It’s important to note that forgetfulness doesn’t always mean someone has dementia, but this doesn’t mean you should ignore the symptoms. If you know someone who is experiencing the eight early signs mentioned above, then getting them to talk to a doctor is important.

Stock photo from pexels of an elderly lady in red dungarees holding a basket of flowers

Due to the current coronavirus pandemic, there are many people who might feel wary venturing out to/phoning the doctors, meaning those who think they have possible symptoms are delaying any possible diagnosis, which in turn delays receiving treatment for the disease.


So, making sure people know the symptoms stated in the infographic will hopefully encourage those to visit the doctors, as the symptoms above are not to be ignored and even if you think you're just ‘get confused’ sometimes or have ‘difficulty understanding things’ every now and then, these are not things to dismiss.


Although there is a no set cure for dementia, there are numerous steps that can be taken to improve cognitive health, such as memory games, puzzles, being active and implementing a healthy lifestyle. There is also various research projects that can be joined to aid in the studies being done to try and understand dementia further and develop further treatments.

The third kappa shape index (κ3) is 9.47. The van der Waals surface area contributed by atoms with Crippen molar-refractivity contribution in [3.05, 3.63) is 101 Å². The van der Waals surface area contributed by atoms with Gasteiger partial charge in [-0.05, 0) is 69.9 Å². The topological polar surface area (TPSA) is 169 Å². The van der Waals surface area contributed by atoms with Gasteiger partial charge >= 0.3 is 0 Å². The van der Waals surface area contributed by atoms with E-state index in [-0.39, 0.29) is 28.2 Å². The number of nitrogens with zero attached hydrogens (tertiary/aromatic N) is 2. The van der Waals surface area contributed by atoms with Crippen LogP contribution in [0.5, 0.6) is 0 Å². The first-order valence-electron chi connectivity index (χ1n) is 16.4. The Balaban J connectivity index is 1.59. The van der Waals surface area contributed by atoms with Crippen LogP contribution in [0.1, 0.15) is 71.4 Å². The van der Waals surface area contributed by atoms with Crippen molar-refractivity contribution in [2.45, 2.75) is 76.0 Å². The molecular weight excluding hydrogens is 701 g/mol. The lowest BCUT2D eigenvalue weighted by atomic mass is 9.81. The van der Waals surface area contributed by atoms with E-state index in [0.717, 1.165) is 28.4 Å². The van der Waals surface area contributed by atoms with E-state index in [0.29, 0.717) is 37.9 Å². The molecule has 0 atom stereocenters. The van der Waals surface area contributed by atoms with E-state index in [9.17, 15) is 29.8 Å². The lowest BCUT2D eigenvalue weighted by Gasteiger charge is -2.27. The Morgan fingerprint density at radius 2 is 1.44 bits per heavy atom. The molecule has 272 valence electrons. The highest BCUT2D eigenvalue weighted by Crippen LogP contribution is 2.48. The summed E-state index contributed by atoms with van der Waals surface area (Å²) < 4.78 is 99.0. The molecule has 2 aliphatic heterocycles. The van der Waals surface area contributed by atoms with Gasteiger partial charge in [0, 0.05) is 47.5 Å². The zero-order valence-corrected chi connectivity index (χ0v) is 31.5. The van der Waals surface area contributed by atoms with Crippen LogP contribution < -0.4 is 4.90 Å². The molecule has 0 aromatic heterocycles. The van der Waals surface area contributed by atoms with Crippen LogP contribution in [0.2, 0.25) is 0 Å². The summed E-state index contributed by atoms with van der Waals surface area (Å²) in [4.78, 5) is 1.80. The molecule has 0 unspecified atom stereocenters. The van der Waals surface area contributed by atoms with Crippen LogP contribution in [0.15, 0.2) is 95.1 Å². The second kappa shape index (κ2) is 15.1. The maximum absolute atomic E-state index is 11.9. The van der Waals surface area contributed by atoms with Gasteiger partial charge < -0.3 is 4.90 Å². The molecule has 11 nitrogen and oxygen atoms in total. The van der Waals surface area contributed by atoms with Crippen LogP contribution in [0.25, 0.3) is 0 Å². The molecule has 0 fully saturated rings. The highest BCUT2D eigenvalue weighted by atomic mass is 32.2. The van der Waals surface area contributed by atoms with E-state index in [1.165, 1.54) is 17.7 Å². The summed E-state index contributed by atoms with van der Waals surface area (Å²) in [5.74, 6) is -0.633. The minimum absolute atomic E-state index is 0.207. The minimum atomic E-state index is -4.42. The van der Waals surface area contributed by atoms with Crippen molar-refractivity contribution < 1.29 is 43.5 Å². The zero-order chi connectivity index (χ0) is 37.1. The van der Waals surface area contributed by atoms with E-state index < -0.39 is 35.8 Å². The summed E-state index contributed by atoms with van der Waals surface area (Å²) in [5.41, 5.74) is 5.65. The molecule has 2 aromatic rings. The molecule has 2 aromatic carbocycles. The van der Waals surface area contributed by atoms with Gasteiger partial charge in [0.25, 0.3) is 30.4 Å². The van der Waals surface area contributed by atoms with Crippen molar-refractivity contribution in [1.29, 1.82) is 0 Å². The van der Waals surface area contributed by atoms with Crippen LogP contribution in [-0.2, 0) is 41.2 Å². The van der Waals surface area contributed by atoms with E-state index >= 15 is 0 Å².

Country Cousins understands how complex dementia is, and families all over the UK rely on their dementia home care services as opposed to placing their loved ones within residential care homes. The carers at Cousins Cousins will provide companionship, meal preparation, housework, domestic administration, recreational support, and daily errands So, you can be rest assured that your family member will be truly cared for. I can't help but think how much Country Cousins could have helped my granddad, so it's definitely a service that is vital to those who may need it.


If you want to learn more about Country Cousins Dementia live-in care you can call them on 01293 224 706.


The coronavirus pandemic continues to be challenging for everyone, but for those with Dementia or for those who have a family member with Dementia, it will be even more difficult. For further advice, visit Dementia UK for Covid-19 support.

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1 comment

  1. Dementia truly is horrid. We missed a lot of the early signs with my grandmother on my mum's side, and it was only years later when we were looking back on them that they were so obvious. Another early sign is a loss or change of taste, which makes a lot of sense because my grandmother suddenly switched to putting huge amounts of salt in her food. I just wish we'd known the signs sooner as live-in care would have been a huge help for her and my Grandfather.

    Em xx